Wednesday, October 24, 2007

Less Than A Buck A Millimeter! Way Less!



Back in the 1960's the rule of thumb was that a quality long telephoto lens by one of the better European lensmakers, such as Leitz, Kilfit, or Novoflex, would set you back about a dollar a millimeter. If you wanted a 400mm lens you'd better budget $400. Today, because of inflation, that would be over $2,000, a lot of money for a young photographer to put into as lens that wouldn't get all that much use.

A New York mail order company named Spiratone didn't sell cameras but they sold about everything you could put on a camera from close-up accessories to unique filters, and besides often being the only source they kept the prices rock bottom. When Fred Spira, founder and owner of Spiratone, started marketing a 400mm lens it was an affordable $34.50. Soon Sterling-Howard, another mail-order firm, started marketing their version. Soon I wanted one (or the other) but knew it wouldn't see much use so I kept putting it off.

One day I walked into Browne's Photo Center and there in the "used" show case was the Sterling-Howard version looking like new. I grabbed it. For a bunch of years it was used on either a Pentax or a Leicaflex, but I had good reasons for wanting to be able to use it on my Visoflex II reflex housing which converts a standard Leica body into a single lens reflex. The Visoflex II, though, is too thick. The lens won't focus to infinity. One day I was looking at the lens and realized that it screws apart in the middle and the threaded part was quite long. I had an idea. If I shortened the lens barrel a few millimeters I could still get infinity focus on the Visoflex-II. By filing off the 41mm thread rear for the rear T-mount adapter and filing out the 39mm thread of a Leica thread mount to M bayonet adapter and using a bit of epoxy glue I'd have a lens that would get infinity focus on the Visoflex II. A few hours with a few files and I was in business. It worked!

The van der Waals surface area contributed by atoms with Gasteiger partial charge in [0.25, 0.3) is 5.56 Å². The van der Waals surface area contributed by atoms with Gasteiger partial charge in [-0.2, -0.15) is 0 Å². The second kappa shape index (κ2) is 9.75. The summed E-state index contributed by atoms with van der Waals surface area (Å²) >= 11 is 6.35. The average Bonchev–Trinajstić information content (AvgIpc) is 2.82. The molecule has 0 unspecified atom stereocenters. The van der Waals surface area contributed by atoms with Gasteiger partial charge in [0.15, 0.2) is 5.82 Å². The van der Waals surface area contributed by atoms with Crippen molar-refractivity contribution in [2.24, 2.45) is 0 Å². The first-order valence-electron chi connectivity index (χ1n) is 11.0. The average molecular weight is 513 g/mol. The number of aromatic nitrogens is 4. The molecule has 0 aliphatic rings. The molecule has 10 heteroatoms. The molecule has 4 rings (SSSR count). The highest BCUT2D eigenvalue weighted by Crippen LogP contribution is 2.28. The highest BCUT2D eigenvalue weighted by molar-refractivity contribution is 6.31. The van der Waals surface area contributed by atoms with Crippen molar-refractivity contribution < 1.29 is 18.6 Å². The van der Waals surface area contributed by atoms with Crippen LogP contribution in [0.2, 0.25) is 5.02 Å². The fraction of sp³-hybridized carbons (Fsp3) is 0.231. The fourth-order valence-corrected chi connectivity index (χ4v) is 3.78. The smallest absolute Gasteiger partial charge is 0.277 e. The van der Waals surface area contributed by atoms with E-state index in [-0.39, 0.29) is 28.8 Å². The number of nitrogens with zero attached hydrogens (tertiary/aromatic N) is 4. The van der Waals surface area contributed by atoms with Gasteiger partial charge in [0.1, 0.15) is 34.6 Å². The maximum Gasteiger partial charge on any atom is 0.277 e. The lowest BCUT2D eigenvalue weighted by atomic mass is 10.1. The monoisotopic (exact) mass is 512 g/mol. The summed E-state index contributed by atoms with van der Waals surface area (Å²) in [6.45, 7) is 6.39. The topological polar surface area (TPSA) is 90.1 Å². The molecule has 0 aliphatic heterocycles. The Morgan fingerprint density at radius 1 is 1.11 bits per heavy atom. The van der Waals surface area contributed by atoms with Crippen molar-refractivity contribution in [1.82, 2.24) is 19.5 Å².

It shot a couple of record album covers and it produced a good number of shots for magazines. It more than paid for itself. I probably haven't used it now in twenty years. I dug it out intending to shoot some film with it, but so far all I've done is take some pix of me holding it.

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